For the 2019-’20 school year, the Three Lakes School District has 80 incoming students and 77 outgoing open enrollees, according to District Administrator George Karling.

“Although we are situated between two significantly larger districts, we continue to provide a vast array of co-curricular offerings well beyond other districts our size,” said Karling. “Our academic achievement levels remain among the highest — regularly in the top three — in our CESA on state report cards. This is evidence that our innovative programming, engaging culture and personalized education system are working effectively to ensure our students have a well-rounded education that prepares them for their post-secondary goals.

Karling said he likes the direction Three Lakes is going concerning open enrollment.

“If trends continue from the past two years, our percentage of incoming open enrollment students will continue to exceed outgoing open enrollment,” said Karling. “We look forward to helping all parents who are interested in developing a personal education plan for their students through the open-enrollment process in our district.”

Program growing

Administered by the DPI, the state’s public school open enrollment program has been in operation since the 1998-’99 school year. In the first year of open enrollment, 2,464 students transferred from their home district to a nonresident public school district. Last year, 60,820 students transferred through open enrollment.

Under public school open enrollment, parents or guardians apply during the three-month application period to the school district they wish their children to attend using the online application website. Application deadlines are firm. Early and late applications are not accepted. 

Districts will notify parents by June 7 whether their open enrollment applications have been approved or denied. Although an alternate application procedure allows parents to apply for open enrollment outside of the three-month application period, there are more restrictions associated with the alternate procedure.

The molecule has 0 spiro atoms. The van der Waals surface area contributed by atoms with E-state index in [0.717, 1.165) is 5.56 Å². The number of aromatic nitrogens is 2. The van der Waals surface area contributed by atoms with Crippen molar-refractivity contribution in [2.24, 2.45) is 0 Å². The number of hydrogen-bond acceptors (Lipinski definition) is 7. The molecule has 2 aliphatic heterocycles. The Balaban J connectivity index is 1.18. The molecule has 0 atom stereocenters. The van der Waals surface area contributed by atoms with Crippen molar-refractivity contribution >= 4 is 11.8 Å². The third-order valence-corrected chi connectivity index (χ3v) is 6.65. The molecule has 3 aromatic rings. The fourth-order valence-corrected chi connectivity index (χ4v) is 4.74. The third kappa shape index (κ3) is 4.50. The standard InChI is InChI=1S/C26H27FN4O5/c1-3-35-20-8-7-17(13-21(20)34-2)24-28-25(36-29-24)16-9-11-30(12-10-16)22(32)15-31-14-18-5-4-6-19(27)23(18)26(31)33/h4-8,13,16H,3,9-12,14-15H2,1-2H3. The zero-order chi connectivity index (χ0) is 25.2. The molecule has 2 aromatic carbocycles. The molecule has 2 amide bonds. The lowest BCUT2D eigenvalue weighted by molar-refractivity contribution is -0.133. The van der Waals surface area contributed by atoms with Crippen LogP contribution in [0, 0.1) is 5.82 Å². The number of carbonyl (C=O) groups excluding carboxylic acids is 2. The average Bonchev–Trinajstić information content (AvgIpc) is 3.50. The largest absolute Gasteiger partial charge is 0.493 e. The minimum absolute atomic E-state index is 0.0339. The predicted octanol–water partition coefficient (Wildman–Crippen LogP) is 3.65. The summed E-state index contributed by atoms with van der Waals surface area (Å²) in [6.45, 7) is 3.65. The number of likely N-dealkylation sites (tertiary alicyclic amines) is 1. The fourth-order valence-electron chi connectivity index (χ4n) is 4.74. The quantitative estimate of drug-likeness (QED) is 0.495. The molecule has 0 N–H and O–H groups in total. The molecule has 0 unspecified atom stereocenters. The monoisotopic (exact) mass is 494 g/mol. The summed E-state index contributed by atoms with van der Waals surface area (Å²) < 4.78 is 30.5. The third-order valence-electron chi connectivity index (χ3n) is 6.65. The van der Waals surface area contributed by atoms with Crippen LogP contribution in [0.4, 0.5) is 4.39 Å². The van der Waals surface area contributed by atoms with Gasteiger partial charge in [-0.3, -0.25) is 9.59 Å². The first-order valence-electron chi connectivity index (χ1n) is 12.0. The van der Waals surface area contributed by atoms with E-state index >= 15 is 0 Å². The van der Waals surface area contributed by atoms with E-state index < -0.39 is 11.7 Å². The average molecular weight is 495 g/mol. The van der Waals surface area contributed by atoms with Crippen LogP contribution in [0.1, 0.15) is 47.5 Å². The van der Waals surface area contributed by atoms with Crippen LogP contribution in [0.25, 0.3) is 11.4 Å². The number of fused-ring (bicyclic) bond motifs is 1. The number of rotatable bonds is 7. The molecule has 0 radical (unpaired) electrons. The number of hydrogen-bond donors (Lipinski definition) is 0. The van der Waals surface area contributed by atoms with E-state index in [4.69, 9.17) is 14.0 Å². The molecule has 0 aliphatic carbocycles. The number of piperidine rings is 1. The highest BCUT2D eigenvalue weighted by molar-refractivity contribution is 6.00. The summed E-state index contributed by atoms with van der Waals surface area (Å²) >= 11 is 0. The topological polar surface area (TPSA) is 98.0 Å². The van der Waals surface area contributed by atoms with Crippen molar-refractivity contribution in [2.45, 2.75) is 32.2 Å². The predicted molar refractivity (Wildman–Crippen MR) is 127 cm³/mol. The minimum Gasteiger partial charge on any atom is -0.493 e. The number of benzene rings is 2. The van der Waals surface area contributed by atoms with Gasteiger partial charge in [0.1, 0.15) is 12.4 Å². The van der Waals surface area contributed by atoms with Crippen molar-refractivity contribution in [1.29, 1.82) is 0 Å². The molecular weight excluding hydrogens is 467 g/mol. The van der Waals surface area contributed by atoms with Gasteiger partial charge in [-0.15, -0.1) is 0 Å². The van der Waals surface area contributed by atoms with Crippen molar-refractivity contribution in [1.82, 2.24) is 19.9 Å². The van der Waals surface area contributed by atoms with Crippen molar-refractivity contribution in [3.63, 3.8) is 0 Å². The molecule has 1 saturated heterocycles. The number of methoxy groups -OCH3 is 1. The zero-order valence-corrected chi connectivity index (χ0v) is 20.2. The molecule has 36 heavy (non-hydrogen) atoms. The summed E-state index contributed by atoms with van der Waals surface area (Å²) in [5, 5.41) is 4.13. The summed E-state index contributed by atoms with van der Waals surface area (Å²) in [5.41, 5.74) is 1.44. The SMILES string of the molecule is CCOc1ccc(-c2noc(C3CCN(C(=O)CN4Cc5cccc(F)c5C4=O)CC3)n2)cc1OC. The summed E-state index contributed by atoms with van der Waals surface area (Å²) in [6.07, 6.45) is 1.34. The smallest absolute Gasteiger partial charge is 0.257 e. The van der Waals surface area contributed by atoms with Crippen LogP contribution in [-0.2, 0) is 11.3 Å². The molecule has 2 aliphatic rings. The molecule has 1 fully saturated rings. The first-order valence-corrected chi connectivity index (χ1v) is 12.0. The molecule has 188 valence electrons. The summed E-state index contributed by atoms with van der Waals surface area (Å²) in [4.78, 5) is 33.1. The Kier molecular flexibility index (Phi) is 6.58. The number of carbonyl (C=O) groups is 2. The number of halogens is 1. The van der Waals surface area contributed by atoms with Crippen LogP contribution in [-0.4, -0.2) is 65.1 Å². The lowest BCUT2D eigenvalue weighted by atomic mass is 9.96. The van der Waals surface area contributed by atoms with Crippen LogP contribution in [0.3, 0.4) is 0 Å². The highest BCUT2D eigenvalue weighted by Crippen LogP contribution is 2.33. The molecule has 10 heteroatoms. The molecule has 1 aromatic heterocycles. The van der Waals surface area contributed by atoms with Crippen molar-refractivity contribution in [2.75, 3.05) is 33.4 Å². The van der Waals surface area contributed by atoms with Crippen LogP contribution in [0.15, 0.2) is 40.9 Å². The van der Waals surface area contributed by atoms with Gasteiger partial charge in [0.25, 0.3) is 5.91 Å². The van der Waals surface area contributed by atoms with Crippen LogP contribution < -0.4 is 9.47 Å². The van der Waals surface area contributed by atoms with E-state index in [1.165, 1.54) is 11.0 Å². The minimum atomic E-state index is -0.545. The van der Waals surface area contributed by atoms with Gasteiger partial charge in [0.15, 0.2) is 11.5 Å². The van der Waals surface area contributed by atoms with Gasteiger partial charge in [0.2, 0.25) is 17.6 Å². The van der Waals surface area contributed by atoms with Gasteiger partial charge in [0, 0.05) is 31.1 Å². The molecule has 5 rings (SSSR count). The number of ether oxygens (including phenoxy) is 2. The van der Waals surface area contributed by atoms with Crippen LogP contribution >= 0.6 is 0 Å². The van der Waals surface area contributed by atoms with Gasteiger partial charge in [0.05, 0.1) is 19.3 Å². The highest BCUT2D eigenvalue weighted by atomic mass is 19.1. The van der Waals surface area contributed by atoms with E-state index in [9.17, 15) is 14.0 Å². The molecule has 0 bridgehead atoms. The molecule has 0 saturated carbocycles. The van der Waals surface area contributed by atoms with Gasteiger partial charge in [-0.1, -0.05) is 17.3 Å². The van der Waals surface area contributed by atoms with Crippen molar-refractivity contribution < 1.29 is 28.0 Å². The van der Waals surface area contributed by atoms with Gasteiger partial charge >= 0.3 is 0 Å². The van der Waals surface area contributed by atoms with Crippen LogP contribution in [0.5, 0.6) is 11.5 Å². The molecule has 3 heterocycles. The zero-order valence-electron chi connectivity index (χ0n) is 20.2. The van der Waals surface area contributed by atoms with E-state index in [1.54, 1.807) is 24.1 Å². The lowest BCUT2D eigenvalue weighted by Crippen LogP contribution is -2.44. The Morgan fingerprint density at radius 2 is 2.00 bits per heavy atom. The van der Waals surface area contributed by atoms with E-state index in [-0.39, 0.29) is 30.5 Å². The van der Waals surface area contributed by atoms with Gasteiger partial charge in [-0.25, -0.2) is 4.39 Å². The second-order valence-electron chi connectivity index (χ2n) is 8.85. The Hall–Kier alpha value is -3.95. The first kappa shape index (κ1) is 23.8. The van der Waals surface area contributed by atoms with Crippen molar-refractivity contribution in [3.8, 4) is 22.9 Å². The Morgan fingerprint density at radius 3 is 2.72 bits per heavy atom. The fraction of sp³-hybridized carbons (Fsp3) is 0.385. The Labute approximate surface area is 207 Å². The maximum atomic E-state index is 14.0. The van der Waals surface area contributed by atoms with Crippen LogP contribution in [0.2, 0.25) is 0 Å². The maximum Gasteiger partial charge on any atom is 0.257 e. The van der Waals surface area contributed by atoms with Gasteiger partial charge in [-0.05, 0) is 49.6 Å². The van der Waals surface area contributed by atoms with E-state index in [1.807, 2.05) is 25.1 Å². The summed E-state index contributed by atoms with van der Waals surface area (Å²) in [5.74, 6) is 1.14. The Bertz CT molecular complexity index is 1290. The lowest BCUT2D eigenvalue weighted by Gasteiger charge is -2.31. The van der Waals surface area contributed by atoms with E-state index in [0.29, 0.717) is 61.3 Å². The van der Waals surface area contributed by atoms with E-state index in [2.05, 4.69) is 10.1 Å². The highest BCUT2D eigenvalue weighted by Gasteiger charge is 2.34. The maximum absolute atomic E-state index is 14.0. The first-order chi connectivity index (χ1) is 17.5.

Transportation to and from a nonresident school, in most circumstances, is the responsibility of the parent. However, some school districts may provide partial transportation. Parents with questions should call the nonresident school district office to find out if any transportation will be provided. Reimbursement of a portion of transportation costs is available for families whose children are eligible for free or reduced-price school meals based on federal income guidelines.

To assist parents in submitting open enrollment applications, a directory of public school districts,, is available on the DPI website. To find additional information about open enrollment, visit the department’s Public School Open Enrollment website,

More information is also available from local school districts or from an open enrollment consultant at DPI, (888) 245-2732 (toll-free), or